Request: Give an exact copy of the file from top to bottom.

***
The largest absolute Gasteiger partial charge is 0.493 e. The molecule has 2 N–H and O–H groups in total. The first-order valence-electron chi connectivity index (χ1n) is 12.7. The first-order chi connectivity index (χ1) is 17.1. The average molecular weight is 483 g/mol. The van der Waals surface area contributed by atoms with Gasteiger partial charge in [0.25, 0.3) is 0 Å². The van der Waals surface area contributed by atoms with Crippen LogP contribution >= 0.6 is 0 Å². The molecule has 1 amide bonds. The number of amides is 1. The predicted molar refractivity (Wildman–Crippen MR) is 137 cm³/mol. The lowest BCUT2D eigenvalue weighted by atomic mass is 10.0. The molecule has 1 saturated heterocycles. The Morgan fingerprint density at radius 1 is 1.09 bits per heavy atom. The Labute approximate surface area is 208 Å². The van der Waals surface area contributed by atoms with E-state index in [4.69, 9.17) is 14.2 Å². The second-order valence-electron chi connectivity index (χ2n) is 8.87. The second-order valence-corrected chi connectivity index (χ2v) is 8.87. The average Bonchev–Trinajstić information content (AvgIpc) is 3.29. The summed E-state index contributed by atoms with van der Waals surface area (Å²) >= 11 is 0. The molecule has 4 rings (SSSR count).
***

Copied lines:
The largest absolute Gasteiger partial charge is 0.493 e. The molecule has 2 N–H and O–H groups in total. The first-order valence-electron chi connectivity index (χ1n) is 12.7. The first-order chi connectivity index (χ1) is 17.1. The average molecular weight is 483 g/mol. The van der Waals surface area contributed by atoms with Gasteiger partial charge in [0.25, 0.3) is 0 Å². The van der Waals surface area contributed by atoms with Crippen LogP contribution >= 0.6 is 0 Å². The molecule has 1 amide bonds. The number of amides is 1. The predicted molar refractivity (Wildman–Crippen MR) is 137 cm³/mol. The lowest BCUT2D eigenvalue weighted by atomic mass is 10.0. The molecule has 1 saturated heterocycles. The Morgan fingerprint density at radius 1 is 1.09 bits per heavy atom. The Labute approximate surface area is 208 Å². The van der Waals surface area contributed by atoms with E-state index in [4.69, 9.17) is 14.2 Å². The second-order valence-electron chi connectivity index (χ2n) is 8.87. The second-order valence-corrected chi connectivity index (χ2v) is 8.87. The average Bonchev–Trinajstić information content (AvgIpc) is 3.29. The summed E-state index contributed by atoms with van der Waals surface area (Å²) >= 11 is 0. The molecule has 4 rings (SSSR count).